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100% true, although Kaiser abuses the 911 system often. Los Angeles County policy states that they are not to use 911 for IFT's for Stemi's unless an ALS/CCT resource ETA is above 10min, they are not to use 911 for IFT's involving strokes and they are not to use 911 for IFT's from the inpatient floor. Our CCT units have literally been posting in front of a Kaiser ER when LAFD comes in for a STEMI transfer. Higher level of care and closer eta, still called fire. Word on the street is the LAFD medics hate doing IFT's but the higher ups tell the hospital to continue using them for it because they can bill for it. I swear some Kaisers are just programmed to call 911 for every transfer and that can definitely put a burden on the fire department. Also, looking at PulsePoint now, IFT's from SNF's ARE categorized as IFT, they just don't have an EMS captain attached to it. Separate issue, but let's talk about how many times LAFD goes code 3 for no reason to get back to station quicker lol

This is true. Kaiser will active 911 for a LAFD response more often than not. It is not clear to me ultimately why this is because, as you noted, they are supposed to try for a private CCT transport first. There were rumors about why this was the case -- but I am not privy to the real underlying factors. Also, while they may be coded similarly on PulsePoint, the internal LAFD TDS (tiered dispatch system) codes are different for ER IFT's (hospital to hospital) versus SNF/UC whatever to ED. The ones from SNFs are coded NP# (for iNPatient) versus IFT code for ED to ED. It's a trivial point but they are internally coded different which is what triggers the CAD to send a different set of responders.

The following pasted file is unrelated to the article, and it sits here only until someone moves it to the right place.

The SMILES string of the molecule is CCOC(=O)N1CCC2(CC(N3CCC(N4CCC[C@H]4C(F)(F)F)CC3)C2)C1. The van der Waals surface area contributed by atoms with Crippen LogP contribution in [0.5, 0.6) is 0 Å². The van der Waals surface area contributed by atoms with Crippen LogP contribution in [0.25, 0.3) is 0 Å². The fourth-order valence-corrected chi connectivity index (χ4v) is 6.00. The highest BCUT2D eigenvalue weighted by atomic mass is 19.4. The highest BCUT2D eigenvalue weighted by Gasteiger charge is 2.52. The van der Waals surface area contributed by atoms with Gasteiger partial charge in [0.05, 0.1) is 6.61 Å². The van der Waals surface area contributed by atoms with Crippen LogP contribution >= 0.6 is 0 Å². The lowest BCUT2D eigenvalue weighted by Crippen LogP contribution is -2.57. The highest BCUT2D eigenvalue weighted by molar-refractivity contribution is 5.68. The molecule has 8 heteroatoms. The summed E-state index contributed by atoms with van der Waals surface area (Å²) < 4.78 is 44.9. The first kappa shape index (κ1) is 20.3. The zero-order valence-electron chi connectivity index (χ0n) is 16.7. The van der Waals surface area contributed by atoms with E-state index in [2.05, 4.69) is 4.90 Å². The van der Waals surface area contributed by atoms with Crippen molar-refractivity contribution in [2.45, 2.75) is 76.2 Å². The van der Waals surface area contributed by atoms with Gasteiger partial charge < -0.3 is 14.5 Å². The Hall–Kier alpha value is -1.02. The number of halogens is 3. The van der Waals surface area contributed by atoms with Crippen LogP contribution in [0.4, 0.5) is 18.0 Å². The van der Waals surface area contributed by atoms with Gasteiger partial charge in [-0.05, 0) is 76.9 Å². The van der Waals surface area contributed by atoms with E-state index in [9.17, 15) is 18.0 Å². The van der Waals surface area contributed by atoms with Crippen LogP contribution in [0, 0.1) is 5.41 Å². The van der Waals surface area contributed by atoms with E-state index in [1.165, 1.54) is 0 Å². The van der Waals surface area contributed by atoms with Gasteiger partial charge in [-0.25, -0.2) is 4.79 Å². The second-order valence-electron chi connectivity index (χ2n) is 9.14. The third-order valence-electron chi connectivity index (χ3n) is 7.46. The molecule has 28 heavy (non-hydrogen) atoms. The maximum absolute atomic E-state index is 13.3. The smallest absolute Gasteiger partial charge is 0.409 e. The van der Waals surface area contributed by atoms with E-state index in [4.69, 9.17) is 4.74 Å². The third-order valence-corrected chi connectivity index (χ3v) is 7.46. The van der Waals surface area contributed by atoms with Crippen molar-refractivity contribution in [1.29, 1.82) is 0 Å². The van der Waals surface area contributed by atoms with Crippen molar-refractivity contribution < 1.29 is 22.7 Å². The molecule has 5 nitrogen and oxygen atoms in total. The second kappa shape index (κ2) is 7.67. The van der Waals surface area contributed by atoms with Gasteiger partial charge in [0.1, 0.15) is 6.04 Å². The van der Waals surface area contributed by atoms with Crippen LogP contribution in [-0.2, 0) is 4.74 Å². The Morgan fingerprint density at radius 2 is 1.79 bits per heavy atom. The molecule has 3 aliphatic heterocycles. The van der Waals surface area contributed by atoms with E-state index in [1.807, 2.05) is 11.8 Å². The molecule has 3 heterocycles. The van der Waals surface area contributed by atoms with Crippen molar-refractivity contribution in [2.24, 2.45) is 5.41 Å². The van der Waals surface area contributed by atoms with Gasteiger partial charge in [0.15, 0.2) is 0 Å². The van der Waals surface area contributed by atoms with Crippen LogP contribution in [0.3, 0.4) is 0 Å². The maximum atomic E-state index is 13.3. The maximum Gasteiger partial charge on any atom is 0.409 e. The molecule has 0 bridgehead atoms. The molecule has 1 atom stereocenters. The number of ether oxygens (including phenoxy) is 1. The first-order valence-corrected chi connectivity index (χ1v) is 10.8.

BobBarker

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This is true. Kaiser will active 911 for a LAFD response more often than not. It is not clear to me ultimately why this is because, as you noted, they are supposed to try for a private CCT transport first. There were rumors about why this was the case -- but I am not privy to the real underlying factors. Also, while they may be coded similarly on PulsePoint, the internal LAFD TDS (tiered dispatch system) codes are different for ER IFT's (hospital to hospital) versus SNF/UC whatever to ED. The ones from SNFs are coded NP# (for iNPatient) versus IFT code for ED to ED. It's a trivial point but they are internally coded different which is what triggers the CAD to send a different set of responders.
Makes sense, gotya! We get code 3 IFT's daily for Kaiser ER's and UC's, so I know they use us, but I think it's more for the CCT level where they have a drip/vent and Kaiser just doesn't want to call 911 AND send a nurse with them lol. Should utilize us more so LAFD can stay in service to do what they do best but I guess not. We get call bonuses, so the more calls I run, the more $$$ I make lol